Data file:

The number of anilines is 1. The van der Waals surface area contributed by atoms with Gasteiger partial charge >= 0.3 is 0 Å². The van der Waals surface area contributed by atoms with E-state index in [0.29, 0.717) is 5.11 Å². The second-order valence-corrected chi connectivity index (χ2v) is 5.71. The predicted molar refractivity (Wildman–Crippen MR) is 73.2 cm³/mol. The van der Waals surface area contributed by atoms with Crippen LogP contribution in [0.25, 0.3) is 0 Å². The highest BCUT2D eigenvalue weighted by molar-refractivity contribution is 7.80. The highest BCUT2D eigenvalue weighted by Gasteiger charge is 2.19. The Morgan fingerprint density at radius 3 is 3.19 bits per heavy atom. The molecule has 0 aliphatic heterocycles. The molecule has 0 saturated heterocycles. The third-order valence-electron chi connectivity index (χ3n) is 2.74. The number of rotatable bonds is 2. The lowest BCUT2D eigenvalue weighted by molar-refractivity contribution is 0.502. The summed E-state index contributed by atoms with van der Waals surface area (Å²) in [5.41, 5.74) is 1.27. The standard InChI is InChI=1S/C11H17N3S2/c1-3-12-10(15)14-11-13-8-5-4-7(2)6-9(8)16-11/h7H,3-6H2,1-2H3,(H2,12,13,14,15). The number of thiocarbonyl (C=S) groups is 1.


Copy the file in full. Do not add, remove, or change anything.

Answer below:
The number of anilines is 1. The van der Waals surface area contributed by atoms with Gasteiger partial charge >= 0.3 is 0 Å². The van der Waals surface area contributed by atoms with E-state index in [0.29, 0.717) is 5.11 Å². The second-order valence-corrected chi connectivity index (χ2v) is 5.71. The predicted molar refractivity (Wildman–Crippen MR) is 73.2 cm³/mol. The van der Waals surface area contributed by atoms with Crippen LogP contribution in [0.25, 0.3) is 0 Å². The highest BCUT2D eigenvalue weighted by molar-refractivity contribution is 7.80. The highest BCUT2D eigenvalue weighted by Gasteiger charge is 2.19. The Morgan fingerprint density at radius 3 is 3.19 bits per heavy atom. The molecule has 0 aliphatic heterocycles. The molecule has 0 saturated heterocycles. The third-order valence-electron chi connectivity index (χ3n) is 2.74. The number of rotatable bonds is 2. The lowest BCUT2D eigenvalue weighted by molar-refractivity contribution is 0.502. The summed E-state index contributed by atoms with van der Waals surface area (Å²) in [5.41, 5.74) is 1.27. The standard InChI is InChI=1S/C11H17N3S2/c1-3-12-10(15)14-11-13-8-5-4-7(2)6-9(8)16-11/h7H,3-6H2,1-2H3,(H2,12,13,14,15). The number of thiocarbonyl (C=S) groups is 1.